It’s no coincidence that on May 1 — May Day, of all days — state and national teachers’ unions ordered their ranks of comrades across the country to strike. Under the “Red for Ed” banner, thousands of teachers in North Carolina and South Carolina abandoned their classrooms to lobby for more pay, among other demands.
Red for Ed gained prominence last year during the wave of teacher strikes in states like Arizona and Kentucky, with one popular Facebook page describing itself as a “grassroots movement started by parents and teachers as a way to stand up for Public Education.”
What a load of baloney!
As someone who’s fought for years against the abuse and corruption of state and national teachers’ unions, I see right through this claim of “grassroots.” The unions work to make all of their pet social and political agendas seem grassroots — March for Our Lives, the Women’s March, Take a Knee, #NotMyPresident, Sanctuary Cities. In reality, maybe one or a few people initially spark an idea, but before anyone can blink an eye the unions show up with fancy posters, slick websites, T-shirts, catchy slogans and bottomless funding.
Red for Ed is no different.
“We were called grassroots, but we never met alone,” Catherine Barrett, a 20-year Arizona teacher told me. “The Arizona Education Association was always in the room — they always set up the meeting; they always kept the agenda.”
Barrett a reading specialist, was enthusiastic when she joined other Arizona teachers wearing red for a day. She believed she was supporting a pay increase and “fighting to put more money and new technology into our classrooms.” But she soon discovered the powers behind Red for Ed were using teachers and kids to advance a political agenda.
Noah Karvelis, a Red for Ed leader, told her their local Arizona efforts were “going national.” She was surprised to hear that, given their fledgling group hadn’t even had its first event.
Then as red-clad teachers gathered in front of media to launch their efforts, true union motives took center stage. Leveraging the photo op, unions announced their endorsement of Dave Garcia, a Democratic candidate for governor. Barrett told me, “That’s when we realized we were political theater.”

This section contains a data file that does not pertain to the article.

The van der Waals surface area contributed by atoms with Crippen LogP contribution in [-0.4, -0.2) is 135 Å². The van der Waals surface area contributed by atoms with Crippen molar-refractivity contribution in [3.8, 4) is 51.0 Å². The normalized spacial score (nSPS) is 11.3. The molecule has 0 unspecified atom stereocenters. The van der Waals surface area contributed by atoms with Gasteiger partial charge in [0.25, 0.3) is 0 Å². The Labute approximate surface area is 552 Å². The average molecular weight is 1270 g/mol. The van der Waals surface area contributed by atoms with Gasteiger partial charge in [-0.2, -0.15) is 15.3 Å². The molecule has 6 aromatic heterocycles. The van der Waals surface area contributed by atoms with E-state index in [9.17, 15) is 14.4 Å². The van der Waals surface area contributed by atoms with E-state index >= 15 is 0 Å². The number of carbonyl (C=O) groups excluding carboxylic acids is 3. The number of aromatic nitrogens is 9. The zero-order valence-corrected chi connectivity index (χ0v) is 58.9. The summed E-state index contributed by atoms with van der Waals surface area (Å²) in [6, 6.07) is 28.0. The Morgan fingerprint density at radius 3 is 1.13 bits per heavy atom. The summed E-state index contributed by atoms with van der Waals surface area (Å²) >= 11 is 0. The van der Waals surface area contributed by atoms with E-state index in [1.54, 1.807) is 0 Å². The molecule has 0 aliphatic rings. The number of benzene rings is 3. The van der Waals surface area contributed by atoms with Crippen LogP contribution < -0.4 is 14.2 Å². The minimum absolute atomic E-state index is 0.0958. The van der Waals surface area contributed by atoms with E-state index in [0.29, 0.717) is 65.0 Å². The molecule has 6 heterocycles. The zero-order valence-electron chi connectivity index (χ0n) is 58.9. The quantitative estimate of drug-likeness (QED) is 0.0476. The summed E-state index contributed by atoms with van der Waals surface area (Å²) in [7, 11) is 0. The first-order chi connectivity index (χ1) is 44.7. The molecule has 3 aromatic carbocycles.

Then unions morphed Red for Ed into the “Invest in Ed” ballot initiative, to raise taxes on Arizonans, while activists in states like West Virginia, Kentucky, and California organized strikes and schemed to defeat Republican officeholders throughout the country.
Nothing new here. Government unions have used the fresh-faced image of children for five decades to push their agenda — all while bullying teachers to fund the nightmare.
But why the sudden focus on “grassroots” teacher movements? On June 27, 2018, all teachers were freed from 50-years of bondage to forced union fees. A U.S. Supreme Court decision known as Janus liberated us.
During Janus oral arguments, the union’s attorney threatened that if the court freed employees from forced union fees, the unions would “Raise an untold specter of union unrest throughout the country” because “union security is the tradeoff for no strikes.”
So the Red for Ed “grassroots movement,” including the May Day walkouts, is a hoax. A nationwide temper tantrum — a shakedown of American families. In order to get loving teachers to participate, unions make our work environments a living hell, tell us society is holding out on us, and then convince us abandoning our responsibilities is “for the kids.”
Barrett pointed out that unions use these strikes to “inconvenience parents on purpose,” and warns that their ultimate goal is “to propagandize parents, teachers and kids so unions can flip states and impact the 2020 presidential election.”
I’m offended by all of this, as are millions of teachers who just want to teach. We desire to make a lifelong, positive impact in the lives of children. That’s why so many great teachers, like Barrett, innocently jump behind “grassroots” movements like Red for Ed. They’re naive to the corrupt motives of unions, and their obsession with money, power and mind-control.
Barrett eventually resigned from Red for Ed, so she was labeled a “turncoat,” and receives sickening backlash from teacher-union activists. She stopped funding unions too.
Barrett and I know from experience that most teachers want to leave state and national unions but are too terrified to do so. Though Janus technically freed us, teachers are still trapped behind an iron curtain of union oppression.
This week is National Teacher Appreciation Week. Unions will give all teacher comrades some small trinket to make us feel special — a “gift” they’ll purchase with our dues money. Don’t fall for it, teachers. We don’t need empty flattery, broken promises, or “representation.” What we need is liberation from union tyranny so we can return to positively impacting the lives of every student we touch. We won’t accomplish our noble goals by abandoning the kids. When faced with May Day marches and union propaganda, teachers should just say “nyet.”